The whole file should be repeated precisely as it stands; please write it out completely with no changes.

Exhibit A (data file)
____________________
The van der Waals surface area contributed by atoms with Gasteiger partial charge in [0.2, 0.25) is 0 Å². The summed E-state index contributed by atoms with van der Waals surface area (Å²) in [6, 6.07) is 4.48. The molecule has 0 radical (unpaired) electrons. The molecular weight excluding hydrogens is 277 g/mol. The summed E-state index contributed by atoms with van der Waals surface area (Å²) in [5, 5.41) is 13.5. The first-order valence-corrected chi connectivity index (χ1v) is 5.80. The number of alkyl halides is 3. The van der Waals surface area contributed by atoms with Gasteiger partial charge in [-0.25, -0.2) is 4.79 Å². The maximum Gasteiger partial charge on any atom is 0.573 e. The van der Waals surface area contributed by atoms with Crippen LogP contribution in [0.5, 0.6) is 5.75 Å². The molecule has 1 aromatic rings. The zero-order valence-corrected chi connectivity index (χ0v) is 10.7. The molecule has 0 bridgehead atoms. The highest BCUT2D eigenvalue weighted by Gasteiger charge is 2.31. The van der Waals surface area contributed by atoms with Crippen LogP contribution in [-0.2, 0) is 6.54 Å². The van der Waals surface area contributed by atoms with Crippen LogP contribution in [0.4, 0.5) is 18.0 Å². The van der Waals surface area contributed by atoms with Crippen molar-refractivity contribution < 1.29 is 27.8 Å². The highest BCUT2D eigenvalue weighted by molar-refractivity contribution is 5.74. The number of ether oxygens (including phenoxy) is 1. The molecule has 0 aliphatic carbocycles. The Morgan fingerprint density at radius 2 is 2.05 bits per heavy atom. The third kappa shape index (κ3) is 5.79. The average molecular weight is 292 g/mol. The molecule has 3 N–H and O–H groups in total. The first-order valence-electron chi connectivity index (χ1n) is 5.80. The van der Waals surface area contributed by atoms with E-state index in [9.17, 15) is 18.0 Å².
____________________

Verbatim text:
The van der Waals surface area contributed by atoms with Gasteiger partial charge in [0.2, 0.25) is 0 Å². The summed E-state index contributed by atoms with van der Waals surface area (Å²) in [6, 6.07) is 4.48. The molecule has 0 radical (unpaired) electrons. The molecular weight excluding hydrogens is 277 g/mol. The summed E-state index contributed by atoms with van der Waals surface area (Å²) in [5, 5.41) is 13.5. The first-order valence-corrected chi connectivity index (χ1v) is 5.80. The number of alkyl halides is 3. The van der Waals surface area contributed by atoms with Gasteiger partial charge in [-0.25, -0.2) is 4.79 Å². The maximum Gasteiger partial charge on any atom is 0.573 e. The van der Waals surface area contributed by atoms with Crippen LogP contribution in [0.5, 0.6) is 5.75 Å². The molecule has 1 aromatic rings. The zero-order valence-corrected chi connectivity index (χ0v) is 10.7. The molecule has 0 bridgehead atoms. The highest BCUT2D eigenvalue weighted by Gasteiger charge is 2.31. The van der Waals surface area contributed by atoms with Crippen LogP contribution in [-0.2, 0) is 6.54 Å². The van der Waals surface area contributed by atoms with Crippen LogP contribution in [0.4, 0.5) is 18.0 Å². The van der Waals surface area contributed by atoms with Crippen molar-refractivity contribution < 1.29 is 27.8 Å². The highest BCUT2D eigenvalue weighted by molar-refractivity contribution is 5.74. The number of ether oxygens (including phenoxy) is 1. The molecule has 0 aliphatic carbocycles. The Morgan fingerprint density at radius 2 is 2.05 bits per heavy atom. The third kappa shape index (κ3) is 5.79. The average molecular weight is 292 g/mol. The molecule has 3 N–H and O–H groups in total. The first-order valence-electron chi connectivity index (χ1n) is 5.80. The van der Waals surface area contributed by atoms with E-state index in [9.17, 15) is 18.0 Å².